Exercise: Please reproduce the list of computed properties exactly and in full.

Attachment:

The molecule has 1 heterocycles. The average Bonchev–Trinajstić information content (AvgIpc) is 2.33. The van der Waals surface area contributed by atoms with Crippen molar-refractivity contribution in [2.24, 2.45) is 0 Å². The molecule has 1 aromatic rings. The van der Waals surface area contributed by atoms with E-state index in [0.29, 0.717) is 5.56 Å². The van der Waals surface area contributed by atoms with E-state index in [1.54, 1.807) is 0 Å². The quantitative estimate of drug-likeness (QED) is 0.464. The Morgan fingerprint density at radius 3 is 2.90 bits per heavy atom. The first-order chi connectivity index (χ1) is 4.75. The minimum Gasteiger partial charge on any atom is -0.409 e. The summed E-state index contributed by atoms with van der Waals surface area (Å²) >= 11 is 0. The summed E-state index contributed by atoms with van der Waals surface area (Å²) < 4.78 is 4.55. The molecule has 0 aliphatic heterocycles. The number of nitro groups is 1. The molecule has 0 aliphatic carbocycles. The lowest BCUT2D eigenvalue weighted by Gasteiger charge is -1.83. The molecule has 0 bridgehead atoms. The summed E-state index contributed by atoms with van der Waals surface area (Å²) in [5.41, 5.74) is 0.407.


The molecule has 1 heterocycles. The average Bonchev–Trinajstić information content (AvgIpc) is 2.33. The van der Waals surface area contributed by atoms with Crippen molar-refractivity contribution in [2.24, 2.45) is 0 Å². The molecule has 1 aromatic rings. The van der Waals surface area contributed by atoms with E-state index in [0.29, 0.717) is 5.56 Å². The van der Waals surface area contributed by atoms with E-state index in [1.54, 1.807) is 0 Å². The quantitative estimate of drug-likeness (QED) is 0.464. The Morgan fingerprint density at radius 3 is 2.90 bits per heavy atom. The first-order chi connectivity index (χ1) is 4.75. The minimum Gasteiger partial charge on any atom is -0.409 e. The summed E-state index contributed by atoms with van der Waals surface area (Å²) >= 11 is 0. The summed E-state index contributed by atoms with van der Waals surface area (Å²) < 4.78 is 4.55. The molecule has 0 aliphatic heterocycles. The number of nitro groups is 1. The molecule has 0 aliphatic carbocycles. The lowest BCUT2D eigenvalue weighted by Gasteiger charge is -1.83. The molecule has 0 bridgehead atoms. The summed E-state index contributed by atoms with van der Waals surface area (Å²) in [5.41, 5.74) is 0.407.